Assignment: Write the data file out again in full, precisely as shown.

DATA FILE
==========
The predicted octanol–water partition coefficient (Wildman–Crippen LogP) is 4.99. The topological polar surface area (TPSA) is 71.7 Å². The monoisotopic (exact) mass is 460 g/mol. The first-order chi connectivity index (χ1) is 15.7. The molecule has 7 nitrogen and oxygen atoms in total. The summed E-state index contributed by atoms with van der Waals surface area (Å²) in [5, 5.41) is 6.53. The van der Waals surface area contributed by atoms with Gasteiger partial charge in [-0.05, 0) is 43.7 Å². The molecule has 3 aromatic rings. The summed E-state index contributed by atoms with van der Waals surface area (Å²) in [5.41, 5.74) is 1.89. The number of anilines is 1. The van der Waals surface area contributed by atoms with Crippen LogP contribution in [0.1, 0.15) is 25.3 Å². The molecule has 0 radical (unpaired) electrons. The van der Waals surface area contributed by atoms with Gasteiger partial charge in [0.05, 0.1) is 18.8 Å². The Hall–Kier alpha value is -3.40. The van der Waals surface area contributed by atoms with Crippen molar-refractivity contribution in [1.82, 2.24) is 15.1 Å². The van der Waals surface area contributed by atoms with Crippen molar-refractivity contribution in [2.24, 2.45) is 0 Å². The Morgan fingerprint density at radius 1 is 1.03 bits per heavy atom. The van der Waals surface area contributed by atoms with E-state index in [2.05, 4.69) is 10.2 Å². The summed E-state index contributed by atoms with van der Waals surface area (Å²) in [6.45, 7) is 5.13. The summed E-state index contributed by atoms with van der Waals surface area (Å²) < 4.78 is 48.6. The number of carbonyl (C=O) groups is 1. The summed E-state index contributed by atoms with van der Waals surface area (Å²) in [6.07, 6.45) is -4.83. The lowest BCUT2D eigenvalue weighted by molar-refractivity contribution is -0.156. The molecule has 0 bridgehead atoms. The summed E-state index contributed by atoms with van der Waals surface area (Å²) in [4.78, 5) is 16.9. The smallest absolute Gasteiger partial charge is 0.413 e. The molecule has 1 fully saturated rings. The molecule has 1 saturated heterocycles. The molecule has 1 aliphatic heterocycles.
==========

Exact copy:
The predicted octanol–water partition coefficient (Wildman–Crippen LogP) is 4.99. The topological polar surface area (TPSA) is 71.7 Å². The monoisotopic (exact) mass is 460 g/mol. The first-order chi connectivity index (χ1) is 15.7. The molecule has 7 nitrogen and oxygen atoms in total. The summed E-state index contributed by atoms with van der Waals surface area (Å²) in [5, 5.41) is 6.53. The van der Waals surface area contributed by atoms with Gasteiger partial charge in [-0.05, 0) is 43.7 Å². The molecule has 3 aromatic rings. The summed E-state index contributed by atoms with van der Waals surface area (Å²) in [5.41, 5.74) is 1.89. The number of anilines is 1. The van der Waals surface area contributed by atoms with Crippen LogP contribution in [0.1, 0.15) is 25.3 Å². The molecule has 0 radical (unpaired) electrons. The van der Waals surface area contributed by atoms with Gasteiger partial charge in [0.05, 0.1) is 18.8 Å². The Hall–Kier alpha value is -3.40. The van der Waals surface area contributed by atoms with Crippen molar-refractivity contribution in [1.82, 2.24) is 15.1 Å². The van der Waals surface area contributed by atoms with Crippen molar-refractivity contribution in [2.24, 2.45) is 0 Å². The Morgan fingerprint density at radius 1 is 1.03 bits per heavy atom. The van der Waals surface area contributed by atoms with E-state index in [2.05, 4.69) is 10.2 Å². The summed E-state index contributed by atoms with van der Waals surface area (Å²) in [6.45, 7) is 5.13. The summed E-state index contributed by atoms with van der Waals surface area (Å²) < 4.78 is 48.6. The number of carbonyl (C=O) groups is 1. The summed E-state index contributed by atoms with van der Waals surface area (Å²) in [6.07, 6.45) is -4.83. The lowest BCUT2D eigenvalue weighted by molar-refractivity contribution is -0.156. The molecule has 0 bridgehead atoms. The summed E-state index contributed by atoms with van der Waals surface area (Å²) in [4.78, 5) is 16.9. The smallest absolute Gasteiger partial charge is 0.413 e. The molecule has 1 fully saturated rings. The molecule has 1 saturated heterocycles. The molecule has 1 aliphatic heterocycles.